My wife’s grandmother, Sadie, will turn 103 next month. Of all the things that might concern or interest her, she lay awake the other night worried that world leaders won’t solve the climate crisis before its too late.
“I want the world to know how deadly serious is this enormous problem confronting us and threatening the safety and health of every human being on this planet now and for generations to come,” she wrote—longhand—to the delegates in Copenhagen, going on to thank them for trying so hard. “All of you are eagerly looking forward to some solutions.”
So imagine her dismay when "The Wall Street Journal", a paper only 18 years older than she is, declared that “Business Fumes Over Carbon Dioxide Rule”.
The story reported that the Environmental Protection Agency officially declared that greenhouse gases, which the Supreme Court ruled in 2007 are pollutants under the federal Clean Air Act, endanger public health and must be regulated. The Journal apparently only talks to businesses that are more than 100 years behind the times, given that even Sadie understands why the EPA is finally taking action.
If the Journal had also talked to PG&E or Exelon , two giant utilities that recently broke ranks with the US Chamber of Commerce over the issue of carbon regulation, they might have heard fuming that the new rules took so long to get done.
Business only fumes over one thing more than new costs—uncertainty. What those companies, along with Apple , Nike , PNM Resources (companies that also broke ranks with the Chamber) and hundreds of other businesses understand, is that the methodical, public process of Clean Air Act regulation is one way to eliminate uncertainty and give them a seat at the table.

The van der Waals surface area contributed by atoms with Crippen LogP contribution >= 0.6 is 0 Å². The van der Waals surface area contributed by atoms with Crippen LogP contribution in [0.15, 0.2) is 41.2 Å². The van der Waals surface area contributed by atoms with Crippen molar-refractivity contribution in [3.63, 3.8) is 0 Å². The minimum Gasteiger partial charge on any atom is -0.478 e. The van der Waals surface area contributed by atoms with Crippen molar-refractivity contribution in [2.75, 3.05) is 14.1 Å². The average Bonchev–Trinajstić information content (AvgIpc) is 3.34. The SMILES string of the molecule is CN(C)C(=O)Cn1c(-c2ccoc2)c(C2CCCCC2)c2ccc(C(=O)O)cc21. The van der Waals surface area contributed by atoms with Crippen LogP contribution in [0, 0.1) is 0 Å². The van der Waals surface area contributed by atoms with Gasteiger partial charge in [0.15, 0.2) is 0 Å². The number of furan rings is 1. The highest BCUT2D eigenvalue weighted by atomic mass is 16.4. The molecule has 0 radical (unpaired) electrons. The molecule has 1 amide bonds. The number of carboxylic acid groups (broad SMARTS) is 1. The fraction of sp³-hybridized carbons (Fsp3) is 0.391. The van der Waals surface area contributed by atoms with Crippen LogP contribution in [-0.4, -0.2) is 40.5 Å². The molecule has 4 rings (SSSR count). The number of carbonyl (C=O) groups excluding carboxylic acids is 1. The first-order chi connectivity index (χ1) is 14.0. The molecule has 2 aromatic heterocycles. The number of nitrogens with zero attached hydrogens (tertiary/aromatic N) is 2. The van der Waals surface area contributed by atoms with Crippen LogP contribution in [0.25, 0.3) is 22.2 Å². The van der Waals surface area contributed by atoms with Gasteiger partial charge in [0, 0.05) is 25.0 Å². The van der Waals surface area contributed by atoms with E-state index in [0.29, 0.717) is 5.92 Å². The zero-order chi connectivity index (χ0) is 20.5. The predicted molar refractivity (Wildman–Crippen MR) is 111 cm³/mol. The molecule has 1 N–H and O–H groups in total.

As Sadie points out, lots of money will be made by “eagerly looking” for solutions. The Journal would have found very different opinions if they had talked to Sunpower in Silicon Valley, for example, which makes the world’s most efficient solar panels; or the engineering firm of Werner Sobek in New York, designer of very profitable “triple-zero homes” that are energy self-sufficient (zero energy consumed), produce zero emissions, and are made entirely of recyclable materials (zero waste); or General Electric (parent company of CNBC),whichhas invested billions so far on wind power and stands to make lots more as demand increases for renewable energy products and project financing.
A hundred years ago, did the Journal only take the side of the horse stables that were soon replaced by horseless carriage makers; or only report on the lamentations of the gas lamp makers, instead of also reporting about the new Edison electric bulb company; or lament the flocks of carrier pigeons that would be jobless because of the newfangled telephone?
The truth is that taming carbon now means new, exciting businesses and the tens of thousands of people assembling in Copenhagen this month are onto something valuable for both the global environment and economy.
Sadie would have written more on this topic herself, but she was too busy driving her Toyota Prius to Best Buy to get a new energy-efficient TV. With any luck, the news from Denmark will improve over the next two weeks—and she’ll finally be able to get a good night’s sleep.
Terry Tamminen, former Secretary of the California Environmental Protection Agency, is a partner at Pegasus Sustainable Century Merchant Bank and the Cullman Senior Fellow at the New America Foundation. (Cracking The Carbon Code is a registered trademark of Terry Tamminen).